Contrastive learning relies on constructing a collection of negative examples that are sufficiently hard to discriminate against positive queries when their representations are self-trained. Existing contrastive learning methods either maintain a queue of negative samples over minibatches while only a small portion of them are updated in an iteration, or only use the other examples from the current minibatch as negatives. They could not closely track the change of the learned representation over iterations by updating the entire queue as a whole, or discard the useful information from the past minibatches. Alternatively, we present to directly learn a set of negative adversaries playing against the self-trained representation. Two players, the representation network and negative adversaries, are alternately updated to obtain the most challenging negative examples against which the representation of positive queries will be trained to discriminate. We further show that the negative adversaries are updated towards a weighted combination of positive queries by maximizing the adversarial contrastive loss, thereby allowing them to closely track the change of representations over time. Experiment results demonstrate the proposed Adversarial Contrastive (AdCo) model not only achieves superior performances with little computational overhead to the state-of-the-art contrast models, but also can be pretrained more rapidly with fewer epochs.
In this work, we examine the security of InstaHide, a scheme recently proposed by [Huang, Song, Li and Arora, ICML'20] for preserving the security of private datasets in the context of distributed learning. To generate a synthetic training example to be shared among the distributed learners, InstaHide takes a convex combination of private feature vectors and randomly flips the sign of each entry of the resulting vector with probability 1/2. A salient question is whether this scheme is secure in any provable sense, perhaps under a plausible hardness assumption and assuming the distributions generating the public and private data satisfy certain properties. We show that the answer to this appears to be quite subtle and closely related to the average-case complexity of a new multi-task, missing-data version of the classic problem of phase retrieval. Motivated by this connection, we design a provable algorithm that can recover private vectors using only the public vectors and synthetic vectors generated by InstaHide, under the assumption that the private and public vectors are isotropic Gaussian.
Optimal Transport is a theory that allows to define geometrical notions of distance between probability distributions and to find correspondences, relationships, between sets of points. Many machine learning applications are derived from this theory, at the frontier between mathematics and optimization. This thesis proposes to study the complex scenario in which the different data belong to incomparable spaces. In particular we address the following questions: how to define and apply Optimal Transport between graphs, between structured data? How can it be adapted when the data are varied and not embedded in the same metric space? This thesis proposes a set of Optimal Transport tools for these different cases. An important part is notably devoted to the study of the Gromov-Wasserstein distance whose properties allow to define interesting transport problems on incomparable spaces. More broadly, we analyze the mathematical properties of the various proposed tools, we establish algorithmic solutions to compute them and we study their applicability in numerous machine learning scenarii which cover, in particular, classification, simplification, partitioning of structured data, as well as heterogeneous domain adaptation.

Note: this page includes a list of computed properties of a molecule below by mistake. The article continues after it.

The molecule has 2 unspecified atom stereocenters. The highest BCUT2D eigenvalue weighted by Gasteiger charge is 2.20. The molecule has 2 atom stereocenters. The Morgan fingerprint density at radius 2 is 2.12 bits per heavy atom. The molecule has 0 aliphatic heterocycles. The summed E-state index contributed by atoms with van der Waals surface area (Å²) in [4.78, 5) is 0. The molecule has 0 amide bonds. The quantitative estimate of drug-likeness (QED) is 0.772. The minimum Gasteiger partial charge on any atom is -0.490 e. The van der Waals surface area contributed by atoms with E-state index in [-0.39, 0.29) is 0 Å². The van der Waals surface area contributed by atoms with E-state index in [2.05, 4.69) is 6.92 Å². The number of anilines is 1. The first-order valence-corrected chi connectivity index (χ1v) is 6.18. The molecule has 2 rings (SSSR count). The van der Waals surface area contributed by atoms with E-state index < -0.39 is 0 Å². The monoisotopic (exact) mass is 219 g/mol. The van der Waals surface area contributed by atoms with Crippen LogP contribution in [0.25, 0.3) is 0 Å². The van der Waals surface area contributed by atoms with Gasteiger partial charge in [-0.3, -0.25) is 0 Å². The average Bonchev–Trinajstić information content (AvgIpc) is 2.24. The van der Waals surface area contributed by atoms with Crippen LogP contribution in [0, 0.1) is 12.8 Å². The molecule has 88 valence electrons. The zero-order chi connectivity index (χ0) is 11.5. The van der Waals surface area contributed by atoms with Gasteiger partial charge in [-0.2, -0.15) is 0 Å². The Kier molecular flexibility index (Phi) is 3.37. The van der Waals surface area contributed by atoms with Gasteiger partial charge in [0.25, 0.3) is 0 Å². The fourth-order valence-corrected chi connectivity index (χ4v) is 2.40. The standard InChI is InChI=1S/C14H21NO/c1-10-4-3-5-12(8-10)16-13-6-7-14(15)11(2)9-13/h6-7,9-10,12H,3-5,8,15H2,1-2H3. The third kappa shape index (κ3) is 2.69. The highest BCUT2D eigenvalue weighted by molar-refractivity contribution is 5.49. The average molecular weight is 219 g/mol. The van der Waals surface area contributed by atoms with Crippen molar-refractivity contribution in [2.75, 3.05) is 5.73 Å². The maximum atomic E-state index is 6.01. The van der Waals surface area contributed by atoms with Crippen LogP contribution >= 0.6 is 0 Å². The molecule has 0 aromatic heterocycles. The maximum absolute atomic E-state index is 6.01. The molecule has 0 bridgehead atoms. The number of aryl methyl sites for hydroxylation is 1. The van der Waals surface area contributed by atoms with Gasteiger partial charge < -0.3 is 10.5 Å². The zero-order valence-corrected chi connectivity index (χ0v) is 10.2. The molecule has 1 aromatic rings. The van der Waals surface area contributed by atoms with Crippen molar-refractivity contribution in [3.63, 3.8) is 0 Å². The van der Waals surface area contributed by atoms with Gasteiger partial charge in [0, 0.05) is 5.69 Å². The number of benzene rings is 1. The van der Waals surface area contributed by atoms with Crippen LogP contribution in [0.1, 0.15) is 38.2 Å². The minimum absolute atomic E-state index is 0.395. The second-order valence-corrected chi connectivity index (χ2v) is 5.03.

New confirmed cases of the coronavirus in the U.S. have climbed to an all-time high of more than 86,000 per day on average, in a glimpse of the worsening crisis that lies ahead for the winner of the presidential election. Cases and hospitalizations are setting records all around the country just as the holidays and winter approach, demonstrating the challenge that either President Donald Trump or former Vice President Joe Biden will face in the coming months. Daily new confirmed coronavirus cases in the U.S. have surged 45% over the past two weeks, to a record 7-day average of 86,352, according to data compiled by Johns Hopkins University. Deaths are also on the rise, up 15 percent to an average of 846 deaths every day. The total U.S. death toll is already more than 232,000, and total confirmed U.S. cases have surpassed 9 million.